Schizoid personality disorder has a complicated past. It was originally conceptualized as the personality type associated with schizophrenia. However, the Diagnostic and Statistical Manual of Mental Disorders states that schizoid personality disorder should not be diagnosed if the pattern of behavior occurs exclusively during the course of schizophrenia. But this does not mean that the two cannot co-occur. Schizoid personality disorder most often co-occurs with schizotypal, paranoid, and avoidance personality disorders. At the turn of the twentieth century, schizoid personality disorder was described as a trait-like variant of schizophrenia. Others described it as "shut-in personality,” "schizoidie,” and even as "autistic personality.” The term schizoid was also used in broader terms to identify socially withdrawn patients who had great difficulty with intimacy and peculiar behavior now associated with schizotypal personality disorder. .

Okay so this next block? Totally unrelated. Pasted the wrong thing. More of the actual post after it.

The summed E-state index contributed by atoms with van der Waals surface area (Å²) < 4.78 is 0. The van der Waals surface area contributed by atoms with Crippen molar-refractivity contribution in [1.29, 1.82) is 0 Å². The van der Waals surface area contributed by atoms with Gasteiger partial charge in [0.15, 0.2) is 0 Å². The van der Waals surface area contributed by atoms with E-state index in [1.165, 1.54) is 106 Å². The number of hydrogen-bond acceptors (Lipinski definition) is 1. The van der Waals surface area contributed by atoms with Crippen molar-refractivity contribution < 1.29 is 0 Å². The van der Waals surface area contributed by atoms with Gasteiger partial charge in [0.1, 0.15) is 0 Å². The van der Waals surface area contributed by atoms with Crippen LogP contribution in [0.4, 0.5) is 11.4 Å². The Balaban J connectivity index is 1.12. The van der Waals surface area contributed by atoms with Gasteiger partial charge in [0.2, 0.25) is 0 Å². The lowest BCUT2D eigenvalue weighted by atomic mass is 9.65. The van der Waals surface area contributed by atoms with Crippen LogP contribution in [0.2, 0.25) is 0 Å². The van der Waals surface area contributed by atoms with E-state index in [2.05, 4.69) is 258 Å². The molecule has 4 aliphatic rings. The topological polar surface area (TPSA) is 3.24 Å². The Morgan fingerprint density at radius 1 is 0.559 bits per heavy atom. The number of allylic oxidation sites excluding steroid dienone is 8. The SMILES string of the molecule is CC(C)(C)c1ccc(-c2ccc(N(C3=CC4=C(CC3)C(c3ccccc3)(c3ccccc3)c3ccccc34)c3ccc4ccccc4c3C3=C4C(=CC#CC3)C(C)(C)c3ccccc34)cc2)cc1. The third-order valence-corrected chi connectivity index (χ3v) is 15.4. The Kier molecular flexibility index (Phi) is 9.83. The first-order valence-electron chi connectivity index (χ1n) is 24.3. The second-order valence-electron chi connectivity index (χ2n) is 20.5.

However schizoid personality disorder can be differentiated from other disorders. Schizoid personality disorder is different from schizotypal personality disorder in that schizotypal personality disorder lacks the cognitive and perceptual distortions that are associated with schizoid personality disorder. It can be distinguished from paranoid personality disorder by the lack of suspiciousness and paranoid ideation. The social isolation of schizoid personalities can be distinguished from that of avoidant personalities by a lack of fear of being embarrassed or found inadequate and an excessive anticipation of rejection. It can be distinguished from autistic disorder but not easily. Milder forms of autistic disorder are very similar to schizoid personality disorder, so differentiation is very difficult. This is also true for asperger's disorder. However, they can be differentiated. Their symptoms both exhibit more severely impaired social interaction and stereotyped behaviors and interests.